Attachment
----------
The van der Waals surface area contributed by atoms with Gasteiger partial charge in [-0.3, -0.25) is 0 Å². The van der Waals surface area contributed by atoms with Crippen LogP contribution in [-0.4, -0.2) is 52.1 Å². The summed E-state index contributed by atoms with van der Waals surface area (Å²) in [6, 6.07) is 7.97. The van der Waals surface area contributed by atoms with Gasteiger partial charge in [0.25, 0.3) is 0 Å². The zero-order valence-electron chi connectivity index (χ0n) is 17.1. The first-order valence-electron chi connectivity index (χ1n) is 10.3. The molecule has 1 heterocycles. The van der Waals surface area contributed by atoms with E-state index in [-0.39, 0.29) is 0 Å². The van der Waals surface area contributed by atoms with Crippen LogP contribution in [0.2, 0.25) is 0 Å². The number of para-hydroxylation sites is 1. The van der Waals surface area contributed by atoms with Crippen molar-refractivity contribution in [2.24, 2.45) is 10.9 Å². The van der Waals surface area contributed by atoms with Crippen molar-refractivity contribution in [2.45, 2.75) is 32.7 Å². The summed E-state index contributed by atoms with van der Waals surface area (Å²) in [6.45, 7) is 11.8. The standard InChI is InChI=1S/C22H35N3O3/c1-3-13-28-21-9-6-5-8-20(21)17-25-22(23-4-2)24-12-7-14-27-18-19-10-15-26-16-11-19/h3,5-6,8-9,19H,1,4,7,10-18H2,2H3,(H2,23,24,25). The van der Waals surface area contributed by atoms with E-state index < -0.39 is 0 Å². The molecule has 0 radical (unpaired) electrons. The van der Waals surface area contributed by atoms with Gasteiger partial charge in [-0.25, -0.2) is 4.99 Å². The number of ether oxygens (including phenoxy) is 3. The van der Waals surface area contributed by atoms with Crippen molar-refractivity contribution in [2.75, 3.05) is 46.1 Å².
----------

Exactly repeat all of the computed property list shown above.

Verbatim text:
The van der Waals surface area contributed by atoms with Gasteiger partial charge in [-0.3, -0.25) is 0 Å². The van der Waals surface area contributed by atoms with Crippen LogP contribution in [-0.4, -0.2) is 52.1 Å². The summed E-state index contributed by atoms with van der Waals surface area (Å²) in [6, 6.07) is 7.97. The van der Waals surface area contributed by atoms with Gasteiger partial charge in [0.25, 0.3) is 0 Å². The zero-order valence-electron chi connectivity index (χ0n) is 17.1. The first-order valence-electron chi connectivity index (χ1n) is 10.3. The molecule has 1 heterocycles. The van der Waals surface area contributed by atoms with E-state index in [-0.39, 0.29) is 0 Å². The van der Waals surface area contributed by atoms with Crippen LogP contribution in [0.2, 0.25) is 0 Å². The number of para-hydroxylation sites is 1. The van der Waals surface area contributed by atoms with Crippen molar-refractivity contribution in [2.24, 2.45) is 10.9 Å². The van der Waals surface area contributed by atoms with Crippen molar-refractivity contribution in [2.45, 2.75) is 32.7 Å². The summed E-state index contributed by atoms with van der Waals surface area (Å²) in [6.45, 7) is 11.8. The standard InChI is InChI=1S/C22H35N3O3/c1-3-13-28-21-9-6-5-8-20(21)17-25-22(23-4-2)24-12-7-14-27-18-19-10-15-26-16-11-19/h3,5-6,8-9,19H,1,4,7,10-18H2,2H3,(H2,23,24,25). The van der Waals surface area contributed by atoms with E-state index < -0.39 is 0 Å². The molecule has 0 radical (unpaired) electrons. The van der Waals surface area contributed by atoms with Gasteiger partial charge in [-0.25, -0.2) is 4.99 Å². The number of ether oxygens (including phenoxy) is 3. The van der Waals surface area contributed by atoms with Crippen molar-refractivity contribution in [2.75, 3.05) is 46.1 Å².